Greetings from Paris! We’re in the city of romance to bring you coverage of the 2010 Paris Motor Show, and yours truly just got back from a Lotus gala dinner where the Proton subsidiary showed off FIVE new models that will be unveiled tomorrow at the show. Yes, you read right, five new models!
There’s an embargo in place, so you’ll have to be patient for that, but we took the opportunity to catch up with Proton MD Datuk Syed Zainal Abidin Syed Mohamed Tahir to quiz him about the ongoing row between Proton/Group Lotus and the Lotus Racing team headed by Tony Fernandes. The boss was eager to set a few things straight after 1Malaysia Racing issued a statement of their own two days ago.
“I repeat that Group Lotus is the only company entitled to use the “Lotus” name in Formula 1 and that Tony Fernandes and 1Malaysia fully accepted this when they came to us in 2009 for permission to use our “Lotus” name for F1. 1Malaysia has not adhered to the terms of the license. It has sold an extensive range of unapproved merchandise and stayed outside the field of its license (which is limited to F1),” Syed Zainal said.
“I would like to correct the statement made by Lotus Racing that Group Lotus was unsuccessful in revoking Team Lotus trademarks. This statement is completely unfounded and incorrect. We have been advised by our lawyers that the Team Lotus trademarks owned by Team Lotus Ventures (TLV) are invalid for many reasons, and we are currently pursuing proceedings at the Trade Mark Registry to prove this. We are confident of success.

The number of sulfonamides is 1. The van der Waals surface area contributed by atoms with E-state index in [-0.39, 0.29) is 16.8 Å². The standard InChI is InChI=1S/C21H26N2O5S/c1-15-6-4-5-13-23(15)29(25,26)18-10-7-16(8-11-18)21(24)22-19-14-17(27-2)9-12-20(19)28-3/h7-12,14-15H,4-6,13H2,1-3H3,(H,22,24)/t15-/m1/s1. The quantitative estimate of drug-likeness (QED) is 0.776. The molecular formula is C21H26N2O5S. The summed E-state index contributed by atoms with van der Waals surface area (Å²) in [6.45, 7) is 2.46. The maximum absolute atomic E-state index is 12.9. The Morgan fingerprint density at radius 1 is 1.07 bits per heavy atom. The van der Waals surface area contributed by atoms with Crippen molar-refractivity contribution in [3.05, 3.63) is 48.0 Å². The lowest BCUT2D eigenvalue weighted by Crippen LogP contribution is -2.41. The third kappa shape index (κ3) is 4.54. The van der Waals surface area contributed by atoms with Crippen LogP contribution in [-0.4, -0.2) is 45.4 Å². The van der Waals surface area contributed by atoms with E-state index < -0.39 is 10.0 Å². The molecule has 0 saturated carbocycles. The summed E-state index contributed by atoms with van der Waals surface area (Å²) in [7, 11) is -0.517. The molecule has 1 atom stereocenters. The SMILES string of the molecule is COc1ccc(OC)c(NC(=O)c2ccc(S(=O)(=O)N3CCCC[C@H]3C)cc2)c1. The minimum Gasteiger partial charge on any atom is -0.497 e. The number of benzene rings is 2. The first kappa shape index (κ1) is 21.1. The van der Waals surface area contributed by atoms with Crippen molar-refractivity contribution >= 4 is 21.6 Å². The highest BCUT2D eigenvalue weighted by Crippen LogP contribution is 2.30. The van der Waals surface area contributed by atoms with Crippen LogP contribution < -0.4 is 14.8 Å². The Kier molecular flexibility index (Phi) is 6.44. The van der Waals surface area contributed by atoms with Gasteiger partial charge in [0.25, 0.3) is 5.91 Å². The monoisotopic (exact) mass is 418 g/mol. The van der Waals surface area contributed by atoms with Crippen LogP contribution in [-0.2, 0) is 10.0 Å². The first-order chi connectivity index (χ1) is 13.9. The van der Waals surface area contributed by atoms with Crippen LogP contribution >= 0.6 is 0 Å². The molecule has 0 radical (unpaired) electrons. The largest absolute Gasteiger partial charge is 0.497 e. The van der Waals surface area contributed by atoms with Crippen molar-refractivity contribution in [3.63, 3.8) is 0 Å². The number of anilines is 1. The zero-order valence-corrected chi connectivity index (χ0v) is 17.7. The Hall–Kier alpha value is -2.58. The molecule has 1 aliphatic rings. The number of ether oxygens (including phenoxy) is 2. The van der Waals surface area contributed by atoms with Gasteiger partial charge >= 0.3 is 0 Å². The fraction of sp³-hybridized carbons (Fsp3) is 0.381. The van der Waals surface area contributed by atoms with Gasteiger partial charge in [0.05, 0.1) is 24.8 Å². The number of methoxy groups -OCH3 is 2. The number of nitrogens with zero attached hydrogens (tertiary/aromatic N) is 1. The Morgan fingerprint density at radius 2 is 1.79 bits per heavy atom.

“Group Lotus has applied on a number of occasions to revoke Team Lotus trademark registrations on the basis of non use. In the course of these proceedings, neither David Hunt or TLV have provided us or the court with any details of why or how it believes it owns any rights to Team Lotus despite repeated requests,” he explained.
“Proton and Group Lotus will do all in their power to protect the Lotus name, which is one of the most valuable brands in F1. Group Lotus will issue proceedings in the next few days to stop this unlawful use of the Lotus name. Our lawyers have advised us that we have a strong case and we are confident of success,” he added.
That confidence was on display in tonight’s event. The grand ceremony had a heavy motorsports heritage flavour, with Lotus reminding the audience with displays, videos and appearances of Clive Chapman (son of Lotus founder Colin) and Sir Stirling Moss. Both men spoke on stage – the former publicly praised Proton’s stewardship of Lotus while the F1 legend recalled good memories driving for Team Lotus. It can be seen as throwing weight behind Group Lotus’ right to hold the name.
At the event, Group Lotus CEO Dany Bahar underlined the importance of racing heritage to the brand, saying that Lotus “was about racing and will always be about racing,” adding that motorsports will from now be one of the company’s main pillars of communications.
From the looks of it, Proton and Group Lotus will not back down easily and will take the fight till the end.